A single vented screw (hollow with cylindrical openings on both ends) was purchased from UCComponents, item number C-1016, with a vent diameter of 1.3 mm, and a length of 25 mm.

Screws and nuts from McMaster-Carr secured the casing in the prototype embodiment. We used six narrow “cheesehead” slotted screws (91800A224), and six high hex nuts (90725A025).

Alternative Embodiments

Alternative embodiments can include one or more of the following optional features: A quick unlocking mechanism for easy needle loading. A pre-packaged device with needles already in place. A twisting screw set inside or below the plunger to allow the operator to extend or shorten the plunger, to adjust the distance that the piercing needle travels. A rod attached to the twisting portion of the screw, leading outside the casing, could also adjust the distance that the piercing needle travels; the rod could be movable up to a certain angle in either direction horizontally, but constrained by the housing casing with a visual indicator to correlate the angle with the adjusted distance the piercing needle travels. Other ergonomically-shaped devices can be used, such as devices having a size and shape similar to those of typical highlighter markers or ink pens (or even smaller). The release mechanism could be repositioned to a more ergonomic location. The release mechanism could be a button rather than a lever. A coiled guidewire could be attached, configured to unwind directly through the device instead of requiring the operator to manually feed a guidewire into the device after the needle has pierced the vein.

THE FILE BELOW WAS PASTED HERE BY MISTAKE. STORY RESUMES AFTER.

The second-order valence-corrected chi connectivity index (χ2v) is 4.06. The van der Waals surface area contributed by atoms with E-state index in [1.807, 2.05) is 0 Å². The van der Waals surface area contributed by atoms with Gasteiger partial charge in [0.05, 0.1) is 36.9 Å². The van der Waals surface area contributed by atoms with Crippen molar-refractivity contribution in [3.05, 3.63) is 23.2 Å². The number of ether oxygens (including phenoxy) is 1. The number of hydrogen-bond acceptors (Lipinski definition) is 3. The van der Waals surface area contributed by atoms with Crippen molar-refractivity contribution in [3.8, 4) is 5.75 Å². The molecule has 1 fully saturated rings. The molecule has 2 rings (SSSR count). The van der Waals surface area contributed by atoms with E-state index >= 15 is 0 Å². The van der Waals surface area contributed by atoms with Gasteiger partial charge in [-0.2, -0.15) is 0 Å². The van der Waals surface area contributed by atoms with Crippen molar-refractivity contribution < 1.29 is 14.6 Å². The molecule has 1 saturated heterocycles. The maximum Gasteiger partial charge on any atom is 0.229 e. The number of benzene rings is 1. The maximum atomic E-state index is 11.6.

The complete disclosures of all references cited in this specification are hereby incorporated by reference, as is the complete disclosure of the priority application, U.S. provisional application 62/746,791. In the event of an otherwise irreconcilable conflict, however, the present specification shall control.